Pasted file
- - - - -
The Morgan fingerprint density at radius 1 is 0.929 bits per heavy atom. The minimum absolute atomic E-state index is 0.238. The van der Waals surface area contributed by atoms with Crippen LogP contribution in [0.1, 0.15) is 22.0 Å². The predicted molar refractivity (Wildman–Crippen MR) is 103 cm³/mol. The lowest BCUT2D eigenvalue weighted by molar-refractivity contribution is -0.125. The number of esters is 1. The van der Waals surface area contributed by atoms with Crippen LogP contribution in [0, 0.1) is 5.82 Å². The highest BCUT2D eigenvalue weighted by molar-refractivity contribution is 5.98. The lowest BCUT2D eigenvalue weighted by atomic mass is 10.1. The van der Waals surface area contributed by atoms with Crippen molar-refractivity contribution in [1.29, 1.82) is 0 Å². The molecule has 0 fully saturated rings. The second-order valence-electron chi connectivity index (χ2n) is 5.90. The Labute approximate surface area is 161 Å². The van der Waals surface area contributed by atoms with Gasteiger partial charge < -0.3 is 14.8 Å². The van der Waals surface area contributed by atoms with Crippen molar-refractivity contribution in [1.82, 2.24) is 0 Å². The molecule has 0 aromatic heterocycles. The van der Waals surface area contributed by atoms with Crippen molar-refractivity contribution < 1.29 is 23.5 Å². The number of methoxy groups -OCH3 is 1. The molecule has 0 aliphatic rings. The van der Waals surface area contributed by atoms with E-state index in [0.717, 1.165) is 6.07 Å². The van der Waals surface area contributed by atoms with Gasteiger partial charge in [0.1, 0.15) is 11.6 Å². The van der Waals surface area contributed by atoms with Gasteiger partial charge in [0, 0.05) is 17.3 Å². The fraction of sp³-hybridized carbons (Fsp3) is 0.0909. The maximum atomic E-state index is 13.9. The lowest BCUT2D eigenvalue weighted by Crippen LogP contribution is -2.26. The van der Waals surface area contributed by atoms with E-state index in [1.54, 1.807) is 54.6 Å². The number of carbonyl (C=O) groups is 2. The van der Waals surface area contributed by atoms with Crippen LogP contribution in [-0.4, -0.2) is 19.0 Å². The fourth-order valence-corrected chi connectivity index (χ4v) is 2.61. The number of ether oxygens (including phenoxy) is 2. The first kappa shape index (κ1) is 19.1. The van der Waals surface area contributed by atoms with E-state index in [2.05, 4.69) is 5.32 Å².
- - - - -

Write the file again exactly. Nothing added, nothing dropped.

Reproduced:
The Morgan fingerprint density at radius 1 is 0.929 bits per heavy atom. The minimum absolute atomic E-state index is 0.238. The van der Waals surface area contributed by atoms with Crippen LogP contribution in [0.1, 0.15) is 22.0 Å². The predicted molar refractivity (Wildman–Crippen MR) is 103 cm³/mol. The lowest BCUT2D eigenvalue weighted by molar-refractivity contribution is -0.125. The number of esters is 1. The van der Waals surface area contributed by atoms with Crippen LogP contribution in [0, 0.1) is 5.82 Å². The highest BCUT2D eigenvalue weighted by molar-refractivity contribution is 5.98. The lowest BCUT2D eigenvalue weighted by atomic mass is 10.1. The van der Waals surface area contributed by atoms with Crippen molar-refractivity contribution in [1.29, 1.82) is 0 Å². The molecule has 0 fully saturated rings. The second-order valence-electron chi connectivity index (χ2n) is 5.90. The Labute approximate surface area is 161 Å². The van der Waals surface area contributed by atoms with Gasteiger partial charge < -0.3 is 14.8 Å². The van der Waals surface area contributed by atoms with Crippen molar-refractivity contribution in [1.82, 2.24) is 0 Å². The molecule has 0 aromatic heterocycles. The van der Waals surface area contributed by atoms with Crippen molar-refractivity contribution < 1.29 is 23.5 Å². The number of methoxy groups -OCH3 is 1. The molecule has 0 aliphatic rings. The van der Waals surface area contributed by atoms with E-state index in [0.717, 1.165) is 6.07 Å². The van der Waals surface area contributed by atoms with Gasteiger partial charge in [0.1, 0.15) is 11.6 Å². The van der Waals surface area contributed by atoms with Gasteiger partial charge in [0, 0.05) is 17.3 Å². The fraction of sp³-hybridized carbons (Fsp3) is 0.0909. The maximum atomic E-state index is 13.9. The lowest BCUT2D eigenvalue weighted by Crippen LogP contribution is -2.26. The van der Waals surface area contributed by atoms with E-state index in [1.54, 1.807) is 54.6 Å². The number of carbonyl (C=O) groups is 2. The van der Waals surface area contributed by atoms with Crippen LogP contribution in [-0.4, -0.2) is 19.0 Å². The fourth-order valence-corrected chi connectivity index (χ4v) is 2.61. The number of ether oxygens (including phenoxy) is 2. The first kappa shape index (κ1) is 19.1. The van der Waals surface area contributed by atoms with E-state index in [2.05, 4.69) is 5.32 Å².